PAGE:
Fieldwork Connections by Stevan Harrell

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Fieldwork Connections tells the story of the intertwined research histories of three anthropologists working in Liangshan Yi Autonomous Prefecture, Sichuan, China in the late twentieth century. Chapters are written alternately by a male American anthropologist, a male researcher raised in a village in Liangshan, and a highly educated woman from an elite Nuosu/Chinese family. As decades of mutual ethnographic research unfold, the authors enter one another's narratives and challenge the reader to ponder the nature of ethnographic "truth."

The book begins with short accounts of the process by which each of the authors became involved in anthropological field research. It then proceeds to describe the research itself, and the stories begin to connect as they become active collaborators. The scene shifts in the course of the narrative from China to America, and the relationship between the authors shifts from distant, wary, and somewhat hierarchical to close, egalitarian, and reciprocal.

The authors share their histories through personal stories, not technical analyses; their aim is to entertain while addressing the process of ethnography and the dynamics of international and intercultural communication.

Bamo Ayi is an anthropologist and scholar of comparative religion. She is deputy director of the Foreign Affairs Department, State Nationalities Commission, and professor of philosophy at Central Nationalities University, Beijing. Stevan Harrell is an anthropologist and translator. He is professor of anthropology at the University of Washington. Ma Lunzy is an ethnologist, historian, author, and curator. He is deputy director of Liangshan Minorities Research Institute.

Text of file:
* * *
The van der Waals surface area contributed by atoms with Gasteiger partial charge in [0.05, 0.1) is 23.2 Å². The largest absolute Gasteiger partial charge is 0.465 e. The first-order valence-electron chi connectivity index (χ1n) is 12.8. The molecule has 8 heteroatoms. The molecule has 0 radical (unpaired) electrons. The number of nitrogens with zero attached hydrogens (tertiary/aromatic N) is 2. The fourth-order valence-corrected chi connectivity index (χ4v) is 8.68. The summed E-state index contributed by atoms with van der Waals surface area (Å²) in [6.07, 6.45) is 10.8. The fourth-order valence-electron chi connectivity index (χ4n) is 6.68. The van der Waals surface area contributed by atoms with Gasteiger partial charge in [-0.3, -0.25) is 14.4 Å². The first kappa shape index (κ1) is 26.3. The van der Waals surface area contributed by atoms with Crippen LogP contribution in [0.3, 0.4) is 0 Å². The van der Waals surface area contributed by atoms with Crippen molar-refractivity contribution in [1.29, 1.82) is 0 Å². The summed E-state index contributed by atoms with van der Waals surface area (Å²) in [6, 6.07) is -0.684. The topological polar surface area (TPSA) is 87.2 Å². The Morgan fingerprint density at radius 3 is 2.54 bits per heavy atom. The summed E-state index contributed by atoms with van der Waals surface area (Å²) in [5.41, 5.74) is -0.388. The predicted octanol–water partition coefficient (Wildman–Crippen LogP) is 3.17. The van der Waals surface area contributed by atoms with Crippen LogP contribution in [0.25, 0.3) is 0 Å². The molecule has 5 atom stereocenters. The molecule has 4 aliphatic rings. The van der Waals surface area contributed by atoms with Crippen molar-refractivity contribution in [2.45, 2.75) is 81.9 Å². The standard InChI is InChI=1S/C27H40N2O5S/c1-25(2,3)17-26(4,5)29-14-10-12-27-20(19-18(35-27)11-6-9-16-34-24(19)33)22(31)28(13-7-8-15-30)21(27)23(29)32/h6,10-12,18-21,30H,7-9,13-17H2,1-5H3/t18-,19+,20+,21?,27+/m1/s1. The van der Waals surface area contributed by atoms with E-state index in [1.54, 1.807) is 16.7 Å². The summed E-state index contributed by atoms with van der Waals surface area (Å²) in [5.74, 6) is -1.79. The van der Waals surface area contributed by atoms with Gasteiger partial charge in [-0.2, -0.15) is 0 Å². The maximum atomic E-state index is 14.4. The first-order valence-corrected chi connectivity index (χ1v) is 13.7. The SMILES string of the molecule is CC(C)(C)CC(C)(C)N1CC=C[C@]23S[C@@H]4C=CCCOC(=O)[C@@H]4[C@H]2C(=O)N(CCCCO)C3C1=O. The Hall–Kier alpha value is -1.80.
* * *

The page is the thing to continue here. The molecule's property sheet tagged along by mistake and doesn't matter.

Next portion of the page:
"I used Fieldwork Connections in my Chinese Ethnographies course last quarter, and the students really liked it. Both the students and I thought that it gave them a much better idea of field research methods and issues than other ethnographies had done. They also liked the comparison of different researchers experiences with each other, in China, and in the US. It sparked some very productive seminar discussion about research methods and ethics. I strongly recommend it. " - Melissa J. Brown, Assistant Professor, Anthropology, Stanford University


About Stevan Harrell

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Published January 1, 2007 by University of Washington Press. 384 pages
Genres: History, Political & Social Sciences, Travel. Non-fiction

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A cast of characters list, a brief Chinese and Nuoso glossary, maps and photographs of the researchers at work contribute to the ease with which the non-specialist reader can enter the work.

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